When Bird Allergy Flies Your Way

Bird allergy is a normal reaction of your body’s immune system to the feather dander, or more popularly known as feather dust, and droppings or fecal matter coming out of birds.

People who work closely with birds and those who take care of birds as pets are the most at risk to develop bird allergy. Farm workers, bird fanciers and zookeepers are the most common bird allergy patients in hospitals in the US alone.

However, medical statistics reveal that globally, the ratio of people allergic to birds are far lower compared to those allergic to other animals like dogs and cats.

Be also aware that bird allergy is an allergic reaction that indicates the immune system’s efforts to defend you from what it senses or perceives as a health threat. In reality, bird allergy should not be considered as a harmful or deadly disease. Take note that complications to bird allergy kill, not the bird allergy itself.

During the process of an on set of bird allergy, the feather dust becomes an allergen that is not wanted by the body’s system. When it manages to make a contact with your body, it will automatically trigger or cause the immune system to retaliate and produce antibodies or counter substances. Hence, you have the symptoms.

Symptoms of Bird Allergy

People with bird allergies exhibit manifestations or symptoms that are sometimes similar to those for hay fever or allergic rhinitis. It is alarming to know that most of the time, people with this allergy often ignore the onset of the symptoms thinking that these are just petty reaction to some weather or dust elements.

Symptoms for bird allergies can be divided into two groups. One, those symptoms that are considered lesser or less severe. These include watery eyes, sneezing, postnatal drips, sore throat, stuffy nose, coughing, hives itchy eyes and allergic shiners or the presence of black circles in the area below the eyes.

For the more serious form of bird allergies, the symptoms may vary. Take note that suffering from a severe attack of bird allergy can reduce your lung’s capacity, that may potentially pose a detriment not just to your health but also to your life.

Such symptoms may appear in a long term like two years of regular or constant exposure to allergy-causing birds like budgies and pigeons. In some cases, bird allergy appears after as long as 10 to 20 years after initial exposure to allergens.

Such cases are determined by finding the following symptoms in a patient: prolonged coughing, breathing difficulties occasions, occasional fever and chills, weight loss and dry cough that lasts for some time.

How Is Bird Allergy Treated?

Usually, your doctor will have to delve deeper into your medical records to determine or to make sure the disease is pin pointed at bird allergy.

Take note that most or basic symptoms of bird allergy are minor and therefore needs no further and serious medical treatment. Just like other allergies, bird allergy can disappear on its own without the help of any drug or treatment.

Avoiding or discontinuing exposure to allergens, in this case the birds and their feathers, will surely help cease the bird allergy attack.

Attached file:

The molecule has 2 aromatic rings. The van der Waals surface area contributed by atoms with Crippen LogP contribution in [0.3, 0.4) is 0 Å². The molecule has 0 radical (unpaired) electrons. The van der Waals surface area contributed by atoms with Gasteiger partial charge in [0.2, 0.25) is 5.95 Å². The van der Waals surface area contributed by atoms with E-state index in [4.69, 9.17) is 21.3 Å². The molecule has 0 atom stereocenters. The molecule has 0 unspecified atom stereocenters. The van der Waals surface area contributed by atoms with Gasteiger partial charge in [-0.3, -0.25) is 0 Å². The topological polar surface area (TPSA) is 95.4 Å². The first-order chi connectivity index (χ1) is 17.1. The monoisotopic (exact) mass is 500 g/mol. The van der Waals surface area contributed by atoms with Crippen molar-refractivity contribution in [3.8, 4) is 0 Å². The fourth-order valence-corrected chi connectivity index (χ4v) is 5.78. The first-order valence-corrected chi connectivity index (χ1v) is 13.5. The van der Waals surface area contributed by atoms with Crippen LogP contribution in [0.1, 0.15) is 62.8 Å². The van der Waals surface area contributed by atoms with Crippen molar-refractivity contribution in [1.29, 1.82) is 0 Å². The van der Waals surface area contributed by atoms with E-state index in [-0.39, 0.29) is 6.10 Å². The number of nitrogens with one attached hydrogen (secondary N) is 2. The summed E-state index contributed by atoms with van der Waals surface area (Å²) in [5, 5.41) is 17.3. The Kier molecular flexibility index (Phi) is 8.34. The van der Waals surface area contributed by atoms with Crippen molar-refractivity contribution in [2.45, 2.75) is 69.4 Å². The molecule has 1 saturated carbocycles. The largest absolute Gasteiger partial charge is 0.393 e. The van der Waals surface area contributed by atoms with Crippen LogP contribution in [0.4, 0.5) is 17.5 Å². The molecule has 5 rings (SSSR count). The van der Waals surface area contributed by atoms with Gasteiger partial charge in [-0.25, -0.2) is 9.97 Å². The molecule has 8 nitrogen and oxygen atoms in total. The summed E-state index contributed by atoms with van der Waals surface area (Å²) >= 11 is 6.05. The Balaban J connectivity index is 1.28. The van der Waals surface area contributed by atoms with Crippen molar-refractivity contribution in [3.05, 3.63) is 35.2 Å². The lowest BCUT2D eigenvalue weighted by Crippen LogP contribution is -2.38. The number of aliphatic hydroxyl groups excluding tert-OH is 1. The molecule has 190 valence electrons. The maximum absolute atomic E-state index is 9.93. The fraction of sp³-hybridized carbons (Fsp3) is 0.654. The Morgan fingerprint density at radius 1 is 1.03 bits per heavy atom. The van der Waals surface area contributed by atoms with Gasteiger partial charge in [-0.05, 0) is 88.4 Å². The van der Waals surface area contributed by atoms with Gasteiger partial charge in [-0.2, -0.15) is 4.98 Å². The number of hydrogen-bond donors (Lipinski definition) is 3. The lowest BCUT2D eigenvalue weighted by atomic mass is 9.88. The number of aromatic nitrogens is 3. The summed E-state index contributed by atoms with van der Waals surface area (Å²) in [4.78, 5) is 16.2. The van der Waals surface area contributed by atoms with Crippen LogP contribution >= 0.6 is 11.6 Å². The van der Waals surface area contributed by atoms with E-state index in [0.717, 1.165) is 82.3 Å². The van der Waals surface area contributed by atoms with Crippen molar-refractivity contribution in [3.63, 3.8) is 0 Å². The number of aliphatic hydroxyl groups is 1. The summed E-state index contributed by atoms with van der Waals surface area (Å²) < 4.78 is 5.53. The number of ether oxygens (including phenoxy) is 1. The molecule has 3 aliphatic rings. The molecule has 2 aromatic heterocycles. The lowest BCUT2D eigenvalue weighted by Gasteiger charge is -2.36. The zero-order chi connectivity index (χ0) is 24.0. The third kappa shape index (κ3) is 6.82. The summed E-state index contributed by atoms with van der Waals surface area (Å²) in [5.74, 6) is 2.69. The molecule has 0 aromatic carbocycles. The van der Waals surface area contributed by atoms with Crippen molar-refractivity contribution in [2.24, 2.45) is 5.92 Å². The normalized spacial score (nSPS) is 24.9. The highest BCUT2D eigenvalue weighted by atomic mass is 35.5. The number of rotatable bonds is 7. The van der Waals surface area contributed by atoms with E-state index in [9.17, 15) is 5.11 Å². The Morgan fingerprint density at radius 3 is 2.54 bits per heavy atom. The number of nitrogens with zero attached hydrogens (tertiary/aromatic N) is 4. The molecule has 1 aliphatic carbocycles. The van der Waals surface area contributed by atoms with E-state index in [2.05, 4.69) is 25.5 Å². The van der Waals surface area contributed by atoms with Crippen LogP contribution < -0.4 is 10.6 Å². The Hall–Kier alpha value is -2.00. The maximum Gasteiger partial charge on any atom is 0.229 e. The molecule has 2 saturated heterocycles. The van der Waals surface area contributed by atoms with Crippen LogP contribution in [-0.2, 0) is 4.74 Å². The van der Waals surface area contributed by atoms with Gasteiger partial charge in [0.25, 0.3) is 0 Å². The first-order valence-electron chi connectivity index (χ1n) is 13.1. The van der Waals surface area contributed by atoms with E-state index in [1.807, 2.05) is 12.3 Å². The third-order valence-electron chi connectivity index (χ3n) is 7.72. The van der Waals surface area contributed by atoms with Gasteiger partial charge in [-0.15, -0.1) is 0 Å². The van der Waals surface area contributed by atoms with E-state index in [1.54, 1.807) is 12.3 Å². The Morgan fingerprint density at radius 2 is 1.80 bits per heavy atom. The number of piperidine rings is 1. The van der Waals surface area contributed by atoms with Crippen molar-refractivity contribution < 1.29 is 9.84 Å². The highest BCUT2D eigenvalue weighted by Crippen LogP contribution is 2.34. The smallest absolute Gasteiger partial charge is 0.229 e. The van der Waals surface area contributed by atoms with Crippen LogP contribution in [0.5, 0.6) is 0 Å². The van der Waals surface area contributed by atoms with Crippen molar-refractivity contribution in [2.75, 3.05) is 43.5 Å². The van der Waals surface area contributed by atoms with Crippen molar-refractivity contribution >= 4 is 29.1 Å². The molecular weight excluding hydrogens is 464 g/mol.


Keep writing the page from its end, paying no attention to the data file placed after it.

Physicians often prescribe antihistamines, decongestants and corticosteroids to relieve the person from a bird allergy attack. Antihistamines block symptoms to allergic reactions, not just to birds, but also to all forms of allergies.

Decongestants relieve swelling of the nasal area and stops secretion of mucus or the stuff that runs through your nose when you have a bad cols. Corticosteroids are drugs that treat inflammation due to allergic and other medical reactions.

Allergy shots, of course, will also greatly help to curtail the onset of bird allergy.


The most effective measure to avoid bird allergy, if ever you are allergic to birds, is to avoid getting near these animals. Hygiene is the best combative defense against any form of diseases and will also be effective in fighting attacks of bird allergy.

Comments 3
  1. I think it's funny that for dogs and cats, people sympathize for the pet, and suggest an allergy shot/medication first… Yet for birds, it's more common to suggest "avoiding the problem" aka, getting rid of your birds… Sad.

  2. I was in an urgent care facility today for what seemed like a sudden asthma attack. Xrays and a pulse oxygen rate showed otherwise. The doctor called it a swelling in the larnyx and throat area and prescribed a steroid. The problem returned when I got home to my new bird that was purchased earlier today. Maybe I'm allergic to the bird. How can I know for sure?

  3. Just reading this article confirms what I thought was happening.

    I feed birds and squirrels in my back yard, daily. I have noticed this allergy attack such as sneezing, watery eyes, red inflamed eyes, some coughing usually within a few moments to 30 minutes or so after putting out food for them on my unused picnic table. I suspect droppings under the table and I do see some droppings on the table which I do try to stay clear of not to place my hands in or on the droppings. My husband poo pooded my thoughts when I had mentioned this bird poop as a possible allergy producer. I have used Claritin for minimal relief.

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